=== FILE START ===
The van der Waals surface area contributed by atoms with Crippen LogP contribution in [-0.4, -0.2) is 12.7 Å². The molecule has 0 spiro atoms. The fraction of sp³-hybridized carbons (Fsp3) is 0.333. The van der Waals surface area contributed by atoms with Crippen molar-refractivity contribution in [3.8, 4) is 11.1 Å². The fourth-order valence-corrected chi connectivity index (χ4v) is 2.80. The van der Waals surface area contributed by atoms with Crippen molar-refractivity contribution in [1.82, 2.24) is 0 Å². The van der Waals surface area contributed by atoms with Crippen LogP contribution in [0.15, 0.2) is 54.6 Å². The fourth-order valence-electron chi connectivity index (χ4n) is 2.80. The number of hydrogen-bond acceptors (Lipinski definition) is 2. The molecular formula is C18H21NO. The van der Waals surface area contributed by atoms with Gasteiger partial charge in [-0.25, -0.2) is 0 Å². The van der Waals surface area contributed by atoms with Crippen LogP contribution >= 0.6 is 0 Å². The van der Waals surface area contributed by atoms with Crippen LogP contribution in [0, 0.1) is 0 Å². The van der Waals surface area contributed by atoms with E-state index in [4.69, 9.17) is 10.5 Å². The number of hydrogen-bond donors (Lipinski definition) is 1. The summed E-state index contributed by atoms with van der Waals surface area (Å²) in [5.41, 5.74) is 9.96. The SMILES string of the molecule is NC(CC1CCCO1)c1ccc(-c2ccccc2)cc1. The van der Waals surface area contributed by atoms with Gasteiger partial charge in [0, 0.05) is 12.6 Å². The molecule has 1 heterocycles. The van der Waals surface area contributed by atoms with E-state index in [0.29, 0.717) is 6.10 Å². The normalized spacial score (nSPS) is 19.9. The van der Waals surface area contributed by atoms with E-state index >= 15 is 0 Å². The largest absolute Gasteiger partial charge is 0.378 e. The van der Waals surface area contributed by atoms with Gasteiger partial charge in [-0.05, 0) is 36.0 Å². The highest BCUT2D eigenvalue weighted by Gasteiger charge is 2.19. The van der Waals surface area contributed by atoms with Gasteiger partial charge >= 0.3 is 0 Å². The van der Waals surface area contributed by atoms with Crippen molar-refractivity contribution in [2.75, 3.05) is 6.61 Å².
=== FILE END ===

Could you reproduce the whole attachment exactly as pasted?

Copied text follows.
The van der Waals surface area contributed by atoms with Crippen LogP contribution in [-0.4, -0.2) is 12.7 Å². The molecule has 0 spiro atoms. The fraction of sp³-hybridized carbons (Fsp3) is 0.333. The van der Waals surface area contributed by atoms with Crippen molar-refractivity contribution in [3.8, 4) is 11.1 Å². The fourth-order valence-corrected chi connectivity index (χ4v) is 2.80. The van der Waals surface area contributed by atoms with Crippen molar-refractivity contribution in [1.82, 2.24) is 0 Å². The van der Waals surface area contributed by atoms with Crippen LogP contribution in [0.15, 0.2) is 54.6 Å². The fourth-order valence-electron chi connectivity index (χ4n) is 2.80. The number of hydrogen-bond acceptors (Lipinski definition) is 2. The molecular formula is C18H21NO. The van der Waals surface area contributed by atoms with Gasteiger partial charge in [-0.25, -0.2) is 0 Å². The van der Waals surface area contributed by atoms with Crippen LogP contribution >= 0.6 is 0 Å². The van der Waals surface area contributed by atoms with Crippen LogP contribution in [0, 0.1) is 0 Å². The van der Waals surface area contributed by atoms with E-state index in [4.69, 9.17) is 10.5 Å². The number of hydrogen-bond donors (Lipinski definition) is 1. The summed E-state index contributed by atoms with van der Waals surface area (Å²) in [5.41, 5.74) is 9.96. The SMILES string of the molecule is NC(CC1CCCO1)c1ccc(-c2ccccc2)cc1. The van der Waals surface area contributed by atoms with Gasteiger partial charge in [0, 0.05) is 12.6 Å². The molecule has 1 heterocycles. The van der Waals surface area contributed by atoms with E-state index in [0.29, 0.717) is 6.10 Å². The normalized spacial score (nSPS) is 19.9. The van der Waals surface area contributed by atoms with E-state index >= 15 is 0 Å². The largest absolute Gasteiger partial charge is 0.378 e. The van der Waals surface area contributed by atoms with Gasteiger partial charge in [-0.05, 0) is 36.0 Å². The highest BCUT2D eigenvalue weighted by Gasteiger charge is 2.19. The van der Waals surface area contributed by atoms with Gasteiger partial charge >= 0.3 is 0 Å². The van der Waals surface area contributed by atoms with Crippen molar-refractivity contribution in [2.75, 3.05) is 6.61 Å².